Willow Springs, IL RR #1
The Willow Springs Road Race is a nice course with a significant hill in it and the finish at the top of the hill. It is also very close to my house and I train on these roads often. Today we did a 3.8 mile loop, going up the hill 6 times. Going into it I knew the Colombians would dictate the race, and the Costa Ricans had made it clear they were not going to work with me. I knew I had to make the break today. With such a short race, I thought there would be early attacks, but there were none. I attacked a couple laps in, but the Colombians didn't want it to stick. On the second to last lap, I attacked again up the hill. Three Colombians countered and with them went the Costa Ricans. I tried to go too but blew up so hard I completely popped off the back of the chase group!! I regrouped, chased back on, and went to the front and drilled it. I couldn't do it alone, and the others in the group were unwilling or unable to help chase. The remaining Colombians were on me when I tried to bridge, and it was very frustrating. I ended up 9th on the day.
Willow Springs, IL RR #2
The next day we did an extended version of the same course, and it ended up being an extended version of the same frustration for me. Same hill with the same finish, but the loop was 10 miles, and we did it 5 times. The Colombians attacked and counter attacked two at a time on the hill and easily got away. The chase was futile and frustrating. Rather than ride at 5 mph I lead out the whole last lap and rolled in near the back of the field. After getting played two days in a row I decided I was tired of getting beat and took the next two days off to regroup. Also for those days the race moved into Milwaukee and I didn't really have any travel plans lined up so it just worked out better for me to stay home. I decided to go back up for the weekend races.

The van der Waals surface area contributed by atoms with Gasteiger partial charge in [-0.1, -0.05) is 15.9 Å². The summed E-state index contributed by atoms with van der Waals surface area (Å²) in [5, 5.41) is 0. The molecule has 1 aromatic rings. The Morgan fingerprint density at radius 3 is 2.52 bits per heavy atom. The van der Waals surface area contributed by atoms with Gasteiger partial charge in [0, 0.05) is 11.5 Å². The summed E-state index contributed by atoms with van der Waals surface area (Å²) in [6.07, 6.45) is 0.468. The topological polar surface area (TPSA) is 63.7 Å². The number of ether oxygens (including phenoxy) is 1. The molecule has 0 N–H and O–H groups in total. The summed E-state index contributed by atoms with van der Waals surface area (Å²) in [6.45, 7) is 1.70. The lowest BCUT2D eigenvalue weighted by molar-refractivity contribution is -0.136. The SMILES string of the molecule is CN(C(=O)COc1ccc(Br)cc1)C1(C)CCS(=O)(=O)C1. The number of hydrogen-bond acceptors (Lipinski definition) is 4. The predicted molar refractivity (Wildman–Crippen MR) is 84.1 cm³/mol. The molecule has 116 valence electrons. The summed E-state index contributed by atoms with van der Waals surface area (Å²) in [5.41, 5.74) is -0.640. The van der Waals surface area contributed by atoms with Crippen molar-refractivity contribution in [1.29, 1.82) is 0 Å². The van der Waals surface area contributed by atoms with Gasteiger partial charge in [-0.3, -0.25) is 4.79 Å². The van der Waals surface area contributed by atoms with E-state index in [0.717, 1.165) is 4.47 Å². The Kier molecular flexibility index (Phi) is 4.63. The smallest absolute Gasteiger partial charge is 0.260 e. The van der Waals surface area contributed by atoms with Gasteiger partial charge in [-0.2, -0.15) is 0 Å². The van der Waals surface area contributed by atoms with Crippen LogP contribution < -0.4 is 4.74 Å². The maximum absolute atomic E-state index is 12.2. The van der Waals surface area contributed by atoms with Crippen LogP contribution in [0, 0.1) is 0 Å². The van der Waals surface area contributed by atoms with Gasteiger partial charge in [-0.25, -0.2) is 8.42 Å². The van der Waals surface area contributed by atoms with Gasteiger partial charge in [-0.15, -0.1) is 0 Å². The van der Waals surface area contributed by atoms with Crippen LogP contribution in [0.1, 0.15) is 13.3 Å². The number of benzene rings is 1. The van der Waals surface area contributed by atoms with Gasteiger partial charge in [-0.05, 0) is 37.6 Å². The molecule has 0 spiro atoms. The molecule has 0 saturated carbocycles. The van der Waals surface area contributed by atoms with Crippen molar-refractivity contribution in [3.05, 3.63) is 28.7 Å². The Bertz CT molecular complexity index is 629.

Downer Avenue, Milwaukee, WI
Since Saturday and Sunday were in Milwaukee, Jason and I brought the kids up, got a hotel with a pool, and made a "vacation" of it. Having just raced this course 2 weeks ago as part of the Tour of America's Dairlyand with 60 women in the field, it was interesting to race it with 18. There was one tricky hairpin corner. They shortened our race to 30 minutes, which is very short for a superweek race. There were a couple of attacks, but nothing got away. At 3 to go an individual rider made a solo attempt and held it. On the last lap, I got pinched and nearly taken out on the hairpin! Scary, but it made me mad enough to jump the field on the back stretch. In the final corner I caught the rider off the front and then just a moment too late I realized that I had a small gap! I got passed by two Colombian riders to end up third. I was super happy for a podium finish finally!!